Palpable ductal carcinoma in situ (DCIS) does not have significant recurrence rates compared to screen-detected DCIS, according to research published December 12 in Surgery Open Science.
A team led by Dr. Nina Balac from the University of Southern California suggested that their findings shed light on DCIS treatment strategies. While patients with palpable DCIS showed more aggressive growth patterns and larger cancers, women in both groups showed similar clinical risk.
"Given concern for overtreatment of DCIS and its implications, we encourage further research aimed at challenging the dogma that palpable DCIS has more adverse tumor biology than screen-detected DCIS," Balac and co-authors wrote.
With greater use of screening mammography comes higher overall detection of DCIS, the investigators explained. Previous research shows that DCIS now accounts for about a quarter of all new breast cancer cases. Most of these are found through imaging, though in rarer cases, they present as palpated masses.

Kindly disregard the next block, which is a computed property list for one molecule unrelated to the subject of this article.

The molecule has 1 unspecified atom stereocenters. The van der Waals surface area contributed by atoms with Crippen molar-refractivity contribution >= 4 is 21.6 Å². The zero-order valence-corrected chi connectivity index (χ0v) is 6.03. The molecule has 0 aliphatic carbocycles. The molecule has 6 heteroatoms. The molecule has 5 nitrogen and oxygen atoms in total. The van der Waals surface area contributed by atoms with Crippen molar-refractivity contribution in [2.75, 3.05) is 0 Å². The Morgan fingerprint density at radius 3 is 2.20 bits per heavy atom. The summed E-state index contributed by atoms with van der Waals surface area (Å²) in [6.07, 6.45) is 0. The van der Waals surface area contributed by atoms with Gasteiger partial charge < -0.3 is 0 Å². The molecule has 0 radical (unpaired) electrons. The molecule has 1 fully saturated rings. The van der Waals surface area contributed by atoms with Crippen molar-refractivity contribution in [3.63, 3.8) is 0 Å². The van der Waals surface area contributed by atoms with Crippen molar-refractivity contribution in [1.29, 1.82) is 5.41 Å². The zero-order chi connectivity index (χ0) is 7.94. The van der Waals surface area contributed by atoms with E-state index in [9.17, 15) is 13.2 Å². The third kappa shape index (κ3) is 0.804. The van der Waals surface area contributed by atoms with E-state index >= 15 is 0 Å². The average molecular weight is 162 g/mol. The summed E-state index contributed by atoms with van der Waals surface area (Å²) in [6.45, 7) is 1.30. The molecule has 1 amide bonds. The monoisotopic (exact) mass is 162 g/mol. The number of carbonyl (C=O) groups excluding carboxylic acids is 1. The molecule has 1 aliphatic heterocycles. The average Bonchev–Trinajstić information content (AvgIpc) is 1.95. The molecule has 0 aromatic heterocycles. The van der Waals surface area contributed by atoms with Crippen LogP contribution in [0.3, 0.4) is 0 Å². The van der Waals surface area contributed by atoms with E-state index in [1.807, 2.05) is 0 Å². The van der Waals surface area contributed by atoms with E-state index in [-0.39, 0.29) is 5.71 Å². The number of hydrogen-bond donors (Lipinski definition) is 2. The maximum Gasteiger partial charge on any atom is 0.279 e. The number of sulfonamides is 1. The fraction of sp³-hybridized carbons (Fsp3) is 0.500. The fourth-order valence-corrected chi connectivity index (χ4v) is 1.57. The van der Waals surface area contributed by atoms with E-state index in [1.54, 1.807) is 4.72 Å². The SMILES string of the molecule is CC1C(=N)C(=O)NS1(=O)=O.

Palpable DCIS can lead to a greater likelihood of the cancer being upgraded to invasive on pathology reports -- which could lead to more surgical interventions and possible overtreatment, the team noted. The group investigated whether palpable DCIS cases show more aggressive disease progress than screen-detected DCIS cases, and if so, what the implications for patient management could be.
The team assessed data from 83 women, 26 of whom had palpable cases and 57 of whom had screen-detected cases. The average follow-up duration was 49.4 months.
The researchers found that 7.7% of palpable cases were upgraded to invasive cancer, compared with 3.5% of screen-detected cases (p = 0.59). They also found no significant differences in local recurrence between both groups (p = 0.55), and no regional or distant recurrence in either group as well.
Women with palpable DCIS had significantly larger lesions (p = 0.03). These lesions were more frequently biopsied with ultrasound (p = 0.002) and were significantly tied to ultrasound-guided core needle biopsy, lesion size greater than 2 cm, and comedo pattern.
"This suggests that in the contemporary era, percutaneous core needle biopsy histology may accurately risk stratify lesions and that palpability in stage 0 breast cancer may not portend any worse prognosis," Balac and colleagues wrote.
The study findings suggest that sentinel lymph node biopsy in palpable DCIS cases is unlikely to add to clinical care, and instead may lead to increased morbidity, cost, and difficulty in nodal evaluation if additional breast disease occurs in the future, they concluded.